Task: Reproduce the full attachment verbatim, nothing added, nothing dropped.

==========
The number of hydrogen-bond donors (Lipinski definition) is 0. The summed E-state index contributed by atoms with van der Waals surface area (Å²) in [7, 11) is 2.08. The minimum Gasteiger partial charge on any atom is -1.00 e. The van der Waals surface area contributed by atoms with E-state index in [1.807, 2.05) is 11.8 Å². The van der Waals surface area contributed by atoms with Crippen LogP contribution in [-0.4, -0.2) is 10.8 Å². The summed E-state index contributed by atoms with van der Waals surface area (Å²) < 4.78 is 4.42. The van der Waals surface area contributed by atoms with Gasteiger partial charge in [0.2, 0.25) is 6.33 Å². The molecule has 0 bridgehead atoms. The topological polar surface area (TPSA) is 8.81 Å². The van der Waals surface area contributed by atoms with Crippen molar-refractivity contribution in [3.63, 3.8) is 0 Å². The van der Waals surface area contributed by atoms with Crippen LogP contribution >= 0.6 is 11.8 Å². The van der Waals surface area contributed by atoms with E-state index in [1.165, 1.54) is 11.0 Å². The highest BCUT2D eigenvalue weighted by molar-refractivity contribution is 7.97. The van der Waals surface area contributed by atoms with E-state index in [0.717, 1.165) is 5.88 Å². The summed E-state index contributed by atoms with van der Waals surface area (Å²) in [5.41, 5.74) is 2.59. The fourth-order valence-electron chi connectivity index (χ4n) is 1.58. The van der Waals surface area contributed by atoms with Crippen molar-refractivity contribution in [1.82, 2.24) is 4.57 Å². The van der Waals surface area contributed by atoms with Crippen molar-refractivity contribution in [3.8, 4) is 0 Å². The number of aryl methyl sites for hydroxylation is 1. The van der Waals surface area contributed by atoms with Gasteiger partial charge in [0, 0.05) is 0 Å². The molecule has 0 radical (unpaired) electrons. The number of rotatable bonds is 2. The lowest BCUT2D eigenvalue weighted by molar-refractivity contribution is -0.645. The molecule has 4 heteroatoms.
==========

The number of hydrogen-bond donors (Lipinski definition) is 0. The summed E-state index contributed by atoms with van der Waals surface area (Å²) in [7, 11) is 2.08. The minimum Gasteiger partial charge on any atom is -1.00 e. The van der Waals surface area contributed by atoms with E-state index in [1.807, 2.05) is 11.8 Å². The van der Waals surface area contributed by atoms with Crippen LogP contribution in [-0.4, -0.2) is 10.8 Å². The summed E-state index contributed by atoms with van der Waals surface area (Å²) < 4.78 is 4.42. The van der Waals surface area contributed by atoms with Gasteiger partial charge in [0.2, 0.25) is 6.33 Å². The molecule has 0 bridgehead atoms. The topological polar surface area (TPSA) is 8.81 Å². The van der Waals surface area contributed by atoms with Crippen molar-refractivity contribution in [3.63, 3.8) is 0 Å². The van der Waals surface area contributed by atoms with Crippen LogP contribution >= 0.6 is 11.8 Å². The van der Waals surface area contributed by atoms with E-state index in [1.165, 1.54) is 11.0 Å². The highest BCUT2D eigenvalue weighted by molar-refractivity contribution is 7.97. The van der Waals surface area contributed by atoms with E-state index in [0.717, 1.165) is 5.88 Å². The summed E-state index contributed by atoms with van der Waals surface area (Å²) in [5.41, 5.74) is 2.59. The fourth-order valence-electron chi connectivity index (χ4n) is 1.58. The van der Waals surface area contributed by atoms with Crippen molar-refractivity contribution in [1.82, 2.24) is 4.57 Å². The van der Waals surface area contributed by atoms with Crippen molar-refractivity contribution in [3.8, 4) is 0 Å². The number of aryl methyl sites for hydroxylation is 1. The van der Waals surface area contributed by atoms with Gasteiger partial charge in [0, 0.05) is 0 Å². The molecule has 0 radical (unpaired) electrons. The number of rotatable bonds is 2. The lowest BCUT2D eigenvalue weighted by molar-refractivity contribution is -0.645. The molecule has 4 heteroatoms.